Wednesday, June 24, 2009

Multiple choice medical questions

Multiple choice medical questions

The Oregonian, Wednesday, June 24, 2009


The toughest medical decisions have no single best answer -- it depends on what's important to the individual. Shared decision making has emerged as the optimal way for helping patients work through the maze of options.

It's a collaboration in which the doctor and patient exchange medical information and information about the patient's values, check each other's understanding, and reach a consensus about the course most consistent with the patient's beliefs and preferences.

"However shared decision making is defined, most studies show that most physicians participate very little in it," said Janice Hanson, a researcher at Uniformed Services University in Bethesda, Md., in a commentary in the Archives of Internal Medicine. In one recent study that analyzed discussions about end-of-life care, only one in 50 talks met all of the researchers' criteria for shared decision making. Doctors, for instance, rarely checked whether families understood information they'd been given.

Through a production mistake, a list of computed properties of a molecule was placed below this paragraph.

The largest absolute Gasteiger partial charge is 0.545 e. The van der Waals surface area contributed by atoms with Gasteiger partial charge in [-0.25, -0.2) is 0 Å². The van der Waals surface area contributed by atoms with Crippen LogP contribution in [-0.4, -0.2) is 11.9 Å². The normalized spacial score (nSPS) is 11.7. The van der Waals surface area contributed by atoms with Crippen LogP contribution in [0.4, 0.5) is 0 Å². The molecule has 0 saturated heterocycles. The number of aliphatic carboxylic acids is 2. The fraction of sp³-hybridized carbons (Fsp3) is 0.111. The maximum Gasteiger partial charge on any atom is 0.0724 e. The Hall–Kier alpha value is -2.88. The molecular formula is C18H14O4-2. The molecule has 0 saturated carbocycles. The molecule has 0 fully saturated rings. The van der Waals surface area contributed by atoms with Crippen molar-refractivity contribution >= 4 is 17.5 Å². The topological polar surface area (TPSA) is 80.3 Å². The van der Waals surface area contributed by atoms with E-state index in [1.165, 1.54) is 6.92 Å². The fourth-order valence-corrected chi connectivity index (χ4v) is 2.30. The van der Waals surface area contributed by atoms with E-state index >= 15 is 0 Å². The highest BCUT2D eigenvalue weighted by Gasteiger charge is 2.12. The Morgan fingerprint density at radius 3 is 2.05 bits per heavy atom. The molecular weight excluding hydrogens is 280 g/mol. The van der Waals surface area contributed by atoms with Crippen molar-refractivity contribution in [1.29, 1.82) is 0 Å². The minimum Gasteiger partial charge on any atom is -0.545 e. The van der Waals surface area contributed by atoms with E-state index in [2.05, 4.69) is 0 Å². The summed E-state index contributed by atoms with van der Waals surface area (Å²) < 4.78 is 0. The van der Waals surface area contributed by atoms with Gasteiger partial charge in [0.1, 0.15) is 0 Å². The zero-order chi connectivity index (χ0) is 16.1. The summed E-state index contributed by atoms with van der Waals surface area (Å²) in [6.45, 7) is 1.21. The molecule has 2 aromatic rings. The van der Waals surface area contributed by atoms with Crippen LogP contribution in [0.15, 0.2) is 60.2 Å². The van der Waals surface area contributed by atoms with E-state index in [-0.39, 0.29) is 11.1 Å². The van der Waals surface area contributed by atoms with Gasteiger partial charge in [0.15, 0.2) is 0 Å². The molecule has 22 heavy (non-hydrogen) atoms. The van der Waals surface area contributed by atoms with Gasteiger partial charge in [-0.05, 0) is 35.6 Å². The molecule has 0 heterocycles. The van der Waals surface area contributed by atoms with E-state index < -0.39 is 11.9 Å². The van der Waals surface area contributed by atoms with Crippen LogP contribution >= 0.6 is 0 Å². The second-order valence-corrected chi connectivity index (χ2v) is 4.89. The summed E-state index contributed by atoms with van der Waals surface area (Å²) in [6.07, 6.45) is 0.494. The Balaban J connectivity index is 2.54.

Many hurdles stand in the way, said Dr. Elizabeth Steiner, an associate professor of family medicine at Oregon Health & Science University.

Among them:

• Patient's health knowledge. "Even people who are well educated in other arenas are not necessarily health literate," Steiner said. Weighing treatment options often requires knowledge of biology and the ability-to grasp statistical probabilities, such as the odds of success and risk of side effects.

• Doctor's communication skills. "Health professionals have to be able to speak a language other than doctor,' " Steiner said.

• Medical evidence. Clinical trials don't always make clear what treatment is likely to work best for a given patient, and often the evidence is in flux, with new reports conflicting with prior findings.

• Limited time with patients. Shared decision making requires a trusting relationship that can't be built in one or two 15-minute encounters.

• Engaged patients. "We can educate patients, cajole and coax all we want, but if patients aren't prepared to make the effort, then it's not going to happen," Steiner said.

- JoeRojas-Burke, medical research and science
503-412-7073
joerojas@news.oregonian.com



1 comment:

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